T3k wrote:instead of bonding into familiar Swiss Family Robinson template that always comes out of shows like this they instead remain hard-headed and independent, only grudgingly committing to the needs of the group as the situation dictates. In this sense it's arguably more "real" like Gantz where it's largely a group of individuals with their own motivations rather than a "party" as the fantasy settings imply should be the case.


I can’t disagree with a matter of opinion, but such devices are perhaps more appropriate to a more serious vehicle like Gantz (which I haven’t seen) than a piece of farcical fluff such as TWHE. At the minimum, such devices mandate stronger writing than the latter musters.

T3k wrote:
Matt wrote:the writing’s never strong, but it’s particularly weak in continuity.


And yet curiously the lack of continuity works for a show like Galaxy Angel. Nearly every show ends with everyone dead, the end of the universe, thousands of years into the future or some other intractable fate yet the next show the universe resets and it's off to the next absurd story.


It may be arbitrary, but in my opinion the 15-minute-episode shows have forsaken any pretense of serious storytelling - which isn’t, I hasten to point out, at all the same as giving up on good writing.

T3k wrote: Is it that your expectations of a story set in a fantasy environment so engrained that they must involve tight-knit yet diverse parties progressing through a linear quest that strictly obeys continuity? Should every also level up regularly?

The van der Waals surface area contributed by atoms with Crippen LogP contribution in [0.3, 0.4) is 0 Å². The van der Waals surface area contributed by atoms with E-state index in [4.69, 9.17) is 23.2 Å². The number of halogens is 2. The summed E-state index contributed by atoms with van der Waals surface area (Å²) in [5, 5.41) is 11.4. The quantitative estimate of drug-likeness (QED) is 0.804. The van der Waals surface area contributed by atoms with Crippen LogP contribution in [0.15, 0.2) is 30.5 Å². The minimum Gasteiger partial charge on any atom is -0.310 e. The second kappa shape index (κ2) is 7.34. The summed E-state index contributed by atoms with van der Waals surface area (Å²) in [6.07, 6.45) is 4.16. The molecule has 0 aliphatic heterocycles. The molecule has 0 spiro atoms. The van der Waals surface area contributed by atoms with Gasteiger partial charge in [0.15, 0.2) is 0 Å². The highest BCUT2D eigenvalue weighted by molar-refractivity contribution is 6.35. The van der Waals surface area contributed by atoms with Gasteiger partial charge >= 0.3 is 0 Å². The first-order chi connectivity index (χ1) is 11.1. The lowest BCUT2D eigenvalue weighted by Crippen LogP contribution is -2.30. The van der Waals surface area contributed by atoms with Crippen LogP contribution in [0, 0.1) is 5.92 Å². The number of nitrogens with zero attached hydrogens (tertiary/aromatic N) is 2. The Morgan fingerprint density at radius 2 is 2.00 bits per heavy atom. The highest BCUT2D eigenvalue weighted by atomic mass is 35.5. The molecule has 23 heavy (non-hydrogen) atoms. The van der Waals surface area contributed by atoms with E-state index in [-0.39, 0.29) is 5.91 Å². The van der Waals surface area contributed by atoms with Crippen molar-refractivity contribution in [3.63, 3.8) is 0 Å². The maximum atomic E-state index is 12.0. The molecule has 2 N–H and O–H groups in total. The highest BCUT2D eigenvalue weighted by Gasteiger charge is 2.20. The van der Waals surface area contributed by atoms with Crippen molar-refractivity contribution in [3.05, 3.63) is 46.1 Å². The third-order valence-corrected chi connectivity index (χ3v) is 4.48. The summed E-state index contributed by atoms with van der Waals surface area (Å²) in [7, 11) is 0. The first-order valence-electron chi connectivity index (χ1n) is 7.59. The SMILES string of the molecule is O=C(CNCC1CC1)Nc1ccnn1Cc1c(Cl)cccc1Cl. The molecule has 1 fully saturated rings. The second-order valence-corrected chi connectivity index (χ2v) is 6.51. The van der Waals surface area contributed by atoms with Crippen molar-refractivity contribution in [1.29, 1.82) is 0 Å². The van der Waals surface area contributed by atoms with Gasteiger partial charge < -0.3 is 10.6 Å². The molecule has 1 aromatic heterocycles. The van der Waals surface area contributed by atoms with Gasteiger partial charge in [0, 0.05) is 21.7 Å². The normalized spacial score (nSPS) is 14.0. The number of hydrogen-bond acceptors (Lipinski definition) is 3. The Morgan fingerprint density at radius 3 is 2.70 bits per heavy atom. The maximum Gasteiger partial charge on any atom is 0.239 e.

I don’t insist on a group being “forged into a team,” but if they’re not going to be I want something else instead. As I said, TWHE doesn’t provide it but pretends to.

But it’s a fair question, although I’ll insist on making it more specific – I’m not talking about any story set in a fantasy environment, I’m talking about the “mundane characters in a fantastic world" trope. I don’t consciously have any expectations for it, though I probably do unconsciously.

What have I seen: TWHE, Rayearth, El Hazard, Fushigi Yuugi, Haibane Renmei, Angel Beats , arguably Highschool of the Dead (though in that case it’s the weird coming to the mundane, not the other way around), a bit of Twelve Kingdoms (what else am I forgetting). I’m not sure there’s enough in common there to qualify as a “genre” in any meaningful way.

T3k wrote:It's probably a fair argument that Slayers almost rote adherence to their formula both succeeds and succeeds despite of its predictable continuity.


Agreed, though it again falls outside of my trope of topic here.